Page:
Out & Elected in the U.S.A. kicked off the tour with a display at the Carrboro Century Center on Sunday April 14, with a reception from 5 until 7 pm. The free reception was open to the public and hosted a crowd of more than 100 people.


The exhibit has been coordinated locally by volunteer Catherine DeVine. Of particular interest at the local level are two photos of local elected officials, Carrboro Mayor Mike Nelson and former Chapel Hill Town Council member Joe Herzenberg. The Carrboro Art Committee is honored to be showing this exhibition from April 14 until May 12, 2002. Stop by and check it out.

Joe at Out & Elected in the USA reception, seated with hat

Wednesday, April 10, 2002

A tribute to a community treasure - Frances Hargraves

Chapel Hill News, April 10, 2002

By Valarie Schwartz, Staff Writer

Miss Frances has fallen off her horse.

That's how Frances Hargraves phrased it three years ago when lung cancer struck and she had to interrupt her volunteer work at the Northside pre-school, where she reads to the children, to have surgery and recover.

She has fallen off her horse again, and this time she is wondering if she will be able to return to the beloved children. They were the first concern she mentioned to me several weeks ago while she was still at UNC Hospitals.

Now she is back at home, but the prognosis does not look good for her return to the saddle. The cancer is back and, with Hargarves only a few weeks shy of 88 (her birthday is April 23), treatment looks more awful than helpful.

As divine providence would have it, Edwin Caldwell, state Sen. Ellie Kinnaird, Velma Perry, Florence Peacock and Joe Herzenberg put their heads together about a month before Hargraves' "fall" and decided to give a tribute to one of Chapel Hill's finest and most-loved citizens.


On Sunday, residents are invited to "A Tribute to Frances Hargraves" at the Horace Williams House from 3-5 p.m., where the retired teacher who has been the liaison between the black and white communities in Chapel Hill will be treated like the royal person she is.

"We want to recognize the treasure Frances has been to our community," Kinnaird said. "She has created so much with her presence, energy and creativity. We just wanted to make a tribute to her -- to our beloved Miss Frances from all her friends and the community."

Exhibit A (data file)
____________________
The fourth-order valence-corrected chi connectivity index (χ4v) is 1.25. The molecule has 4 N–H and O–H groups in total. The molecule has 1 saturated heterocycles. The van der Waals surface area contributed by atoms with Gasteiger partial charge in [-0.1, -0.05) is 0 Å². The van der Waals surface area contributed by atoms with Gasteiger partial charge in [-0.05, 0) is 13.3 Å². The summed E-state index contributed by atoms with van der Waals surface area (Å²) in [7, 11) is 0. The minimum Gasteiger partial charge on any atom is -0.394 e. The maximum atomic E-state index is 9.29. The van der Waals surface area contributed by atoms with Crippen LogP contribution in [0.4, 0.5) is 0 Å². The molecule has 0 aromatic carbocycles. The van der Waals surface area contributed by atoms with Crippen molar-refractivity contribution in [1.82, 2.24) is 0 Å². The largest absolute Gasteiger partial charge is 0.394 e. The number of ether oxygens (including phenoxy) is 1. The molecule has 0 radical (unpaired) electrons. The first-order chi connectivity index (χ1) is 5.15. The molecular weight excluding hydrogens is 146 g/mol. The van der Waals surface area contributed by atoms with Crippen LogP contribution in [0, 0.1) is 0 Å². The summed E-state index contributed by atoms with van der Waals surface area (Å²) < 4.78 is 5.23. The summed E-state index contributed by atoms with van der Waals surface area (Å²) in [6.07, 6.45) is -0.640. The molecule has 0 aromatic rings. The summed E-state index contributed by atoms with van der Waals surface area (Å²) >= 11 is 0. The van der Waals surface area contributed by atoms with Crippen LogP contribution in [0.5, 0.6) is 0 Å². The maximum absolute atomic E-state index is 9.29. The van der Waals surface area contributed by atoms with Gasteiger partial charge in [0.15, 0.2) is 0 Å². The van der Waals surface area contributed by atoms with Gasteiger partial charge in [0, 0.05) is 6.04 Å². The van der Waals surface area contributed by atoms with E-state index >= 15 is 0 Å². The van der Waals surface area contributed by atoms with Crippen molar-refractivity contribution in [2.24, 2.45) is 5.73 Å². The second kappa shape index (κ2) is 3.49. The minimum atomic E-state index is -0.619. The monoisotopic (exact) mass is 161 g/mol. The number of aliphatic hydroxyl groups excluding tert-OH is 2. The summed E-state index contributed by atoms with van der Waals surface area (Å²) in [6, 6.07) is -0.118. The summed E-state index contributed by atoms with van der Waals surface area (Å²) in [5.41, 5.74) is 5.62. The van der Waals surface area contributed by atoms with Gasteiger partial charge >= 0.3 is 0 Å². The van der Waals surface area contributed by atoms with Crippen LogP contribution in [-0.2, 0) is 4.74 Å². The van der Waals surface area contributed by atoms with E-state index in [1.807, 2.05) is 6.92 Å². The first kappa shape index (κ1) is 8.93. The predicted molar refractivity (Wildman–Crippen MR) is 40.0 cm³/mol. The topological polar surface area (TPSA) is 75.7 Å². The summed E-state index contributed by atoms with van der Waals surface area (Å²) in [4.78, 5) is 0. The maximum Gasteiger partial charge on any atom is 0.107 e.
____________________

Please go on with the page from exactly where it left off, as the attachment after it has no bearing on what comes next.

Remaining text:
Joe Herzenberg has known Hargraves since the early 1970s.

"She was always so friendly and wanting to help with whatever the project was," he said, noting that Hargraves' attitude made a difference. "I just always enjoyed working with Frances."


Hargraves grew up on the family farm in the spot on West Franklin Street where McDonald's now stands -- in the house in which her mother, Alice Neal, was born. Hargraves lived there until she was an adult, but while still a child, her mother, as the cook for two presidents of the University of North Carolina, exposed her to greatness. During the five years her mother worked for Harry Woodburn Chase, Hargraves accompanied her mother and became good friends with the president's daughter, with whom she ate lunch every day.

During that time, little Frances learned that skin color made her different in the eyes of some. But she also learned that some white people are color-blind.

When Frank Porter Graham became the president of the university, Alice Neal's excellent cooking skills were again called into service on East Franklin Street. Graham made a lasting impact on Hargraves.

"Uncle Frank was ahead of his time," Hargraves said. "He was such a wonderful man, he was just born during the wrong time." But she recognizes that the strides that were made back then were only possible because of people like Graham.

There is so much to be said about Frances Hargraves and all she has accomplished and all the hearts she has filled. The gathering on Sunday will be the chance for people to show their love and, of course, to learn even more about this Chapel Hill treasure.

If you treasure Frances Hargraves, be there. She will be seated in the foyer and will greet people as long as her strength and her family will allow, then everyone will move into the rotunda, where 11 people will speak.